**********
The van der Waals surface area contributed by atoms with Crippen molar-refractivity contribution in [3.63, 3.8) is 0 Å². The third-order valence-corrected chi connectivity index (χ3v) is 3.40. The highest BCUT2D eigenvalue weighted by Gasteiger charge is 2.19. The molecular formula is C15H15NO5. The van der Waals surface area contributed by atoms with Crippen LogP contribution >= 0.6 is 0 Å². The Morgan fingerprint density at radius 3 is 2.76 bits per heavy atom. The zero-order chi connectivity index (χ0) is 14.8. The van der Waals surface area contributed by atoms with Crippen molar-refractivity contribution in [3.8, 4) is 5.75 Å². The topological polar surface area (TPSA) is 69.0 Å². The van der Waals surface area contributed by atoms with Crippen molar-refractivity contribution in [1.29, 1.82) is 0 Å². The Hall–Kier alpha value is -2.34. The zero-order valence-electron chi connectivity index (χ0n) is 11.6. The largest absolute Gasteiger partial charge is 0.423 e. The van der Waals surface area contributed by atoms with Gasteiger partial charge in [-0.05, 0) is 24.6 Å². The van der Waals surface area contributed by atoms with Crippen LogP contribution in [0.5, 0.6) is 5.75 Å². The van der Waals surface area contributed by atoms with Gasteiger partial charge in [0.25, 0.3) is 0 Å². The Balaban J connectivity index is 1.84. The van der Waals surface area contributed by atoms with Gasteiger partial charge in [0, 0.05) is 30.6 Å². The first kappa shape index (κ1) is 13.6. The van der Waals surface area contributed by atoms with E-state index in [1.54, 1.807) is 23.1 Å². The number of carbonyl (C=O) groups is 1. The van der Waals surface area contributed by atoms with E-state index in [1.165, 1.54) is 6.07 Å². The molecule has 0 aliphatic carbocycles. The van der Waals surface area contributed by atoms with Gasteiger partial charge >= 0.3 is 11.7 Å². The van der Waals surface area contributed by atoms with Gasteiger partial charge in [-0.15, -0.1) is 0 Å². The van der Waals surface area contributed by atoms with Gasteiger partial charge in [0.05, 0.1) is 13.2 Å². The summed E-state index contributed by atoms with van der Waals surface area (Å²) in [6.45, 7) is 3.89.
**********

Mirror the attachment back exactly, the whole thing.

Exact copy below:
The van der Waals surface area contributed by atoms with Crippen molar-refractivity contribution in [3.63, 3.8) is 0 Å². The third-order valence-corrected chi connectivity index (χ3v) is 3.40. The highest BCUT2D eigenvalue weighted by Gasteiger charge is 2.19. The molecular formula is C15H15NO5. The van der Waals surface area contributed by atoms with Crippen LogP contribution >= 0.6 is 0 Å². The Morgan fingerprint density at radius 3 is 2.76 bits per heavy atom. The zero-order chi connectivity index (χ0) is 14.8. The van der Waals surface area contributed by atoms with Crippen molar-refractivity contribution in [3.8, 4) is 5.75 Å². The topological polar surface area (TPSA) is 69.0 Å². The van der Waals surface area contributed by atoms with Crippen molar-refractivity contribution in [1.29, 1.82) is 0 Å². The Hall–Kier alpha value is -2.34. The zero-order valence-electron chi connectivity index (χ0n) is 11.6. The largest absolute Gasteiger partial charge is 0.423 e. The van der Waals surface area contributed by atoms with Gasteiger partial charge in [-0.05, 0) is 24.6 Å². The van der Waals surface area contributed by atoms with Crippen LogP contribution in [0.5, 0.6) is 5.75 Å². The van der Waals surface area contributed by atoms with Gasteiger partial charge in [0.25, 0.3) is 0 Å². The Balaban J connectivity index is 1.84. The van der Waals surface area contributed by atoms with Gasteiger partial charge in [0, 0.05) is 30.6 Å². The first kappa shape index (κ1) is 13.6. The van der Waals surface area contributed by atoms with E-state index in [1.54, 1.807) is 23.1 Å². The number of carbonyl (C=O) groups is 1. The van der Waals surface area contributed by atoms with E-state index in [1.165, 1.54) is 6.07 Å². The molecule has 0 aliphatic carbocycles. The van der Waals surface area contributed by atoms with Gasteiger partial charge >= 0.3 is 11.7 Å². The van der Waals surface area contributed by atoms with Gasteiger partial charge in [-0.15, -0.1) is 0 Å². The van der Waals surface area contributed by atoms with Gasteiger partial charge in [0.05, 0.1) is 13.2 Å². The summed E-state index contributed by atoms with van der Waals surface area (Å²) in [6.45, 7) is 3.89.